EJB That's right - the rules have a sort of flavour of ``if you see the word that'' or something without any kind of discussion of the fact that that has to be a complementizer. It was extremely bleached.

GG  That was deliberate because it wasn't interesting and because in order to do it properly one had to make commitments which I didn't want to make.

EJB But the other people who were working on this, like Karttunen - were they equally careful about not committing themselves to a particular approach? My sense was that people who were doing that kind of pragmatics assumed the vast theoretical apparatus, TG and so on as well. Was that not the case?

GG  No, not really. Karttunen's plugs, holes and filters approach was really not dependent on anything in TG. He barely mentioned it, as I recall. And, of course, he and Peters subsequently presented it in Montague Grammar terms (1975, 1979). I was working at a time when TG was the lingua franca - in a way uncontroversionally - whereas now it may still be the lingua franca, but it is controversial. I didn't really believe in it. By that stage I had become rather sceptical but, given what I was doing, the scepticism was irrelevant. It wasn't worth bringing it up as it would have been a distraction.

EJB Right. So what was the real value of the formalization? What was the - I'm not quite sure what the right word is - practical isn't quite the right word - but what were the consequences of formalizing the story about presupposition and why was that a major goal of the work?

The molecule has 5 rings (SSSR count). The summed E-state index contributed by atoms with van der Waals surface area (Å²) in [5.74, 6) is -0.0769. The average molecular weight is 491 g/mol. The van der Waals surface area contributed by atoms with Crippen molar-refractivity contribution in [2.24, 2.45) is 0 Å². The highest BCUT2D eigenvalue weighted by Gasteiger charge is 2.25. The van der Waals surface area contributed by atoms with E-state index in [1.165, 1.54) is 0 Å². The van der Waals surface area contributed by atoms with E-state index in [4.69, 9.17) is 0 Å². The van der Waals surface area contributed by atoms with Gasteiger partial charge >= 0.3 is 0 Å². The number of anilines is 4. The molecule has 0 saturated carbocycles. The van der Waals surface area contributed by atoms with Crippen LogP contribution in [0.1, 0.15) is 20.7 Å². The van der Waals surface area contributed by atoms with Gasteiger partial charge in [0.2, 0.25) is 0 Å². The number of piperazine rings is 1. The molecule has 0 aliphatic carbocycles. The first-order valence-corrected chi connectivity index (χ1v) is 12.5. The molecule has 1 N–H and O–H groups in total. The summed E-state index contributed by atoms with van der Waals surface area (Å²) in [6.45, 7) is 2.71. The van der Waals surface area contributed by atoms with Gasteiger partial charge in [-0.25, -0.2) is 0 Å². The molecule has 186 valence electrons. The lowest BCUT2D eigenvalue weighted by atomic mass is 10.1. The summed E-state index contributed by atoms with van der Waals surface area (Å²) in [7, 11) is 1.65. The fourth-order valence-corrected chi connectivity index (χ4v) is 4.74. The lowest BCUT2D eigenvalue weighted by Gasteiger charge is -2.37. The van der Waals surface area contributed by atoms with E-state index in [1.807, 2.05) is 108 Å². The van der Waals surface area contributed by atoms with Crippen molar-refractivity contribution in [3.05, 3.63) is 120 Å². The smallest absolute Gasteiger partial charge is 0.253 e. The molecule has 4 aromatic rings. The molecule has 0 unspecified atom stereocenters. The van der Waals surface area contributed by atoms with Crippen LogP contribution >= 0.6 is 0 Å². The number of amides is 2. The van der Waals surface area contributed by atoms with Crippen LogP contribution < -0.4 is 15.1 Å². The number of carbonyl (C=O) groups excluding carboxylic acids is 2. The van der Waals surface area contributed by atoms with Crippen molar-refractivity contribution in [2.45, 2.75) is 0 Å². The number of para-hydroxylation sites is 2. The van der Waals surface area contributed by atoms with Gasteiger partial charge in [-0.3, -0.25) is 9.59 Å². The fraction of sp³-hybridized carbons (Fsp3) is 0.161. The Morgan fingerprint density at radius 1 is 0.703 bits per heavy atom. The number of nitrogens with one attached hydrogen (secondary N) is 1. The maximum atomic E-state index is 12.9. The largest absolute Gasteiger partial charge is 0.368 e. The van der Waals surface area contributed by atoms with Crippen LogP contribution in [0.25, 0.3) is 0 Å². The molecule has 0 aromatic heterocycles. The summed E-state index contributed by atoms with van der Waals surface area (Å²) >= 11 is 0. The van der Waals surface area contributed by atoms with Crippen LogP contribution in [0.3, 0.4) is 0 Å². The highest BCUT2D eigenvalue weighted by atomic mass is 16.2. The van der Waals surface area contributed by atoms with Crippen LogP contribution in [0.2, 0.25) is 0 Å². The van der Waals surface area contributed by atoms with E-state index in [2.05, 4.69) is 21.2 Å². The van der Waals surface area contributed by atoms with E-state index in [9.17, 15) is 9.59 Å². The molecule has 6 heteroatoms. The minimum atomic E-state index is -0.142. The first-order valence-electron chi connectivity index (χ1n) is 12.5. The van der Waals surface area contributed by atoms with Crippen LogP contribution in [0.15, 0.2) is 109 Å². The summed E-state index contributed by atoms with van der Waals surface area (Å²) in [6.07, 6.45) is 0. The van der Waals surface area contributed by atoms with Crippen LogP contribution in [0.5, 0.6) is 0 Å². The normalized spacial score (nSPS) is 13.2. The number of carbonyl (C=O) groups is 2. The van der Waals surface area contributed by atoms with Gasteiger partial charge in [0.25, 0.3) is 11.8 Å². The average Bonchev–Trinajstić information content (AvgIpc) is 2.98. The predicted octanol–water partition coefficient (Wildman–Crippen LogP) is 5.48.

GG  The proposal was quite a complex one - to have expressed it precisely in English would have been difficult. I think I could do it now but I think at the time I would have found it very difficult to have stated what the analysis was in unambiguous English. It was a lot of hard work to learn what I needed to learn in order to formalize it, but once I had done that work then it was straightforward to state the analysis using that default union operator.

EJB That's the earliest appearance of the notion of default in the broadest sort of sense in your work? Is that right?

GG  Yes. There wasn't a lot of work on defaults before then.

EJB I was going to say - even in terms of work on logic - there wasn't a lot of work on nonmonotonic logic or belief update or anything like that in the early 1970s. When I look at your formalization now, it looks somewhat familiar but I'm sure that when I looked at it as a PhD student it was one of the things which completely and utterly left me incapable of appreciating what you were doing. Although I had done a partial undergraduate philosophy degree and I think was quite well trained in logic, certainly by comparison with other people doing linguistics, that stuff was beyond the ken, certainly for me. That was stuff that you pretty much invented, yes?

GG  Yes, there wasn't anything. I wouldn't have invented it if there had been something around. You know, if something like Reiter 's (1980) default logic had been around, I would have used that. I wasn't in the business of making life hard for myself. But there wasn't anything.